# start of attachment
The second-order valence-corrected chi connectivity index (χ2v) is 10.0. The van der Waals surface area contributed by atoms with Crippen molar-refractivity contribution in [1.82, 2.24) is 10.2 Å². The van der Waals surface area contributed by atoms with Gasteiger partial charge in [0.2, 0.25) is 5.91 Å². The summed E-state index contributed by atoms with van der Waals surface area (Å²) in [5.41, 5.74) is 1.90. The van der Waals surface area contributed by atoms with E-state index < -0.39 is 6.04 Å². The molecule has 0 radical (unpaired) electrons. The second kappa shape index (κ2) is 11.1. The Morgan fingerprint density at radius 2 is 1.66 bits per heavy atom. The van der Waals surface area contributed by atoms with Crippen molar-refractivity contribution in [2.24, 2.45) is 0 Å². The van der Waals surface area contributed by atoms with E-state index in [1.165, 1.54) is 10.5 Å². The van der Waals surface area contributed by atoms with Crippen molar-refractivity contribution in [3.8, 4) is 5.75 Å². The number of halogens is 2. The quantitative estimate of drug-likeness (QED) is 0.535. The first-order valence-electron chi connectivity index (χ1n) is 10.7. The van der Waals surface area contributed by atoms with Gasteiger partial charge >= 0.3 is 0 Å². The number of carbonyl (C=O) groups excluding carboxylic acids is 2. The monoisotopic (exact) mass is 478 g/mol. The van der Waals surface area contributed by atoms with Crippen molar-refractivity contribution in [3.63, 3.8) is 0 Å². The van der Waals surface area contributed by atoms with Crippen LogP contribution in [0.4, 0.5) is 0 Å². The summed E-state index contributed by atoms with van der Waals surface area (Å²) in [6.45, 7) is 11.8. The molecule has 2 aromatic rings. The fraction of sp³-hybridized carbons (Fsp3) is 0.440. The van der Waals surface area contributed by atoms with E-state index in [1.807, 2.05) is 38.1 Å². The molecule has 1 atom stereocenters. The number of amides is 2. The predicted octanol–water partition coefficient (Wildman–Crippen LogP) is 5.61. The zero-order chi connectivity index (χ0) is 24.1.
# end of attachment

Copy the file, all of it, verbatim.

The second-order valence-corrected chi connectivity index (χ2v) is 10.0. The van der Waals surface area contributed by atoms with Crippen molar-refractivity contribution in [1.82, 2.24) is 10.2 Å². The van der Waals surface area contributed by atoms with Gasteiger partial charge in [0.2, 0.25) is 5.91 Å². The summed E-state index contributed by atoms with van der Waals surface area (Å²) in [5.41, 5.74) is 1.90. The van der Waals surface area contributed by atoms with E-state index < -0.39 is 6.04 Å². The molecule has 0 radical (unpaired) electrons. The second kappa shape index (κ2) is 11.1. The Morgan fingerprint density at radius 2 is 1.66 bits per heavy atom. The van der Waals surface area contributed by atoms with Crippen molar-refractivity contribution in [2.24, 2.45) is 0 Å². The van der Waals surface area contributed by atoms with E-state index in [1.165, 1.54) is 10.5 Å². The van der Waals surface area contributed by atoms with Crippen molar-refractivity contribution in [3.8, 4) is 5.75 Å². The number of halogens is 2. The quantitative estimate of drug-likeness (QED) is 0.535. The first-order valence-electron chi connectivity index (χ1n) is 10.7. The van der Waals surface area contributed by atoms with Gasteiger partial charge >= 0.3 is 0 Å². The number of carbonyl (C=O) groups excluding carboxylic acids is 2. The monoisotopic (exact) mass is 478 g/mol. The van der Waals surface area contributed by atoms with Crippen molar-refractivity contribution in [3.63, 3.8) is 0 Å². The van der Waals surface area contributed by atoms with Crippen LogP contribution in [0.4, 0.5) is 0 Å². The summed E-state index contributed by atoms with van der Waals surface area (Å²) in [6.45, 7) is 11.8. The molecule has 2 aromatic rings. The fraction of sp³-hybridized carbons (Fsp3) is 0.440. The van der Waals surface area contributed by atoms with E-state index in [1.807, 2.05) is 38.1 Å². The molecule has 1 atom stereocenters. The number of amides is 2. The predicted octanol–water partition coefficient (Wildman–Crippen LogP) is 5.61. The zero-order chi connectivity index (χ0) is 24.1.